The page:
It was a fine building, at the time even perhaps the finest dormitory at any American college as the local press proclaimed. The sixth major building completed under President Crawford’s leadership, Cochran Hall brought significant change to the campus and its culture, enough so that at its completion faculty and students alike began talking of the “New Allegheny.” The College was indeed changing, and its newness reflected not only new buildings but also curricular changes, including abandonment of graduate courses and concentration on undergraduate education, a separation of the preparatory function from college activities, and enhancement of the sciences. Student life was changing in other ways. The literary societies that had so long dominated the life of the college were faltering, replaced by a vibrant YMCA and growing interest in athletic teams and fraternities.
Cochran Hall with its amenities quickly brought an end to the careers of the scattered boarding clubs. Student life became increasingly focused on campus and away from the town. Non-fraternity students now had opportunity to gather together to dine and to develop wider friendships. Freshmen in particular were expected to eat at Cochran, and in so doing developed greater cohesiveness as a class. Finally, men had opportunity to enjoy special dinners and gatherings just as had College women since the completion of Hulings Hall in 1879.
Further expansion of the College in the next years would lessen some of the impact of Cochran Hall on the cohesiveness of the institution. The decline of the YMCA led to new institutions dominating the basement floor,the infamous grill and more recently the bookstore and print shop until 2003-04. Blasts of cold air into the entrance hall led to construction of an ugly wooden vestibule about the main entrance that has scarred its appearance for over four decades. The fine dining hall so fondly remembered by many alumni was abandoned and eventually fashioned into the college post office. The club room and lounge were briefly offices for the sociology department, though various attempts were made to return the lounge to its earlier purpose, either for faculty or students. The second floor became the home of the student government until it moved to Henderson Campus Center in 1971. During the 1960s the college radio station moved in as did the English Department a few years later — not always the most congenial rooming assignment. Though tattered and worse for wear, Cochran Hall as it approached its centennial, by virtue of its central location, post office, and bookstore remained a vibrant center of student life.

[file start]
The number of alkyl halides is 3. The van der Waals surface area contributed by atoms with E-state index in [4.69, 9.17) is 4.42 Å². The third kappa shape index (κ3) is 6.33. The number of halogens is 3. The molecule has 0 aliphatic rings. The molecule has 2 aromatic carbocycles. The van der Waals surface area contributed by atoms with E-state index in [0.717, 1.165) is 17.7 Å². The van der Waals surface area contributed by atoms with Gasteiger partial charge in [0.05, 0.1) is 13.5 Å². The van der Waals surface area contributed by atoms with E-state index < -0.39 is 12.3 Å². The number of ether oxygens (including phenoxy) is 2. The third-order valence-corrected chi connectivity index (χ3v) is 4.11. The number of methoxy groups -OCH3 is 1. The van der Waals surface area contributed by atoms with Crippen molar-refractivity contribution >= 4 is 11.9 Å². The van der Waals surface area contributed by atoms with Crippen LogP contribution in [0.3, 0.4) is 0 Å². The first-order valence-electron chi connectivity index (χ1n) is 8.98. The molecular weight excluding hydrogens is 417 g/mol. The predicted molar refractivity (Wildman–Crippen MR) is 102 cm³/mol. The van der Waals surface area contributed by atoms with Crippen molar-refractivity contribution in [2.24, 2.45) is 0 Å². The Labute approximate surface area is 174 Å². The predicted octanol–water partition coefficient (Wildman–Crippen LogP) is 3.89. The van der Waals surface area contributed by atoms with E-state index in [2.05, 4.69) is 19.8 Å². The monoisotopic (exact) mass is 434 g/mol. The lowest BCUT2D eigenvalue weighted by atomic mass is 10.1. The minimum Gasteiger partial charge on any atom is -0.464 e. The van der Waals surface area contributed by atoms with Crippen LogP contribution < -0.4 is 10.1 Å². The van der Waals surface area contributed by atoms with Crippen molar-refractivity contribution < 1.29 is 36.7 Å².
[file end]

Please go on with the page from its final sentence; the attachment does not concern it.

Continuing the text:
A gift of Patricia Bush Tippie ’56 and Henry B. Tippie to the Tradition and Transformation campaign of the first decade of the twenty-first century is now restoring luster to the old jewel while refurbishing it as an alumni center. The bookstore, post office, and radio station have moved to an expanded Campus Center, and the English Department to the former Odd Fellows Home. Work begun in 2004 will assure that much of the first floor and western exterior will replicate the building’s original appearance. Redesign of the east side of the hall provides for a columned entrance to replace the off-set, make-shift loading area. On the second floor additional offices for the alumni and development offices will fill the center of the previously U-shaped floor. The former parking lot is to return to grass and walkways. Cochran Hall is taking on new life even as it restates the beauty and significance of its early years.
J. E. Helmreich, College Historian
Excerpted from Through All the Years: A History of Allegheny College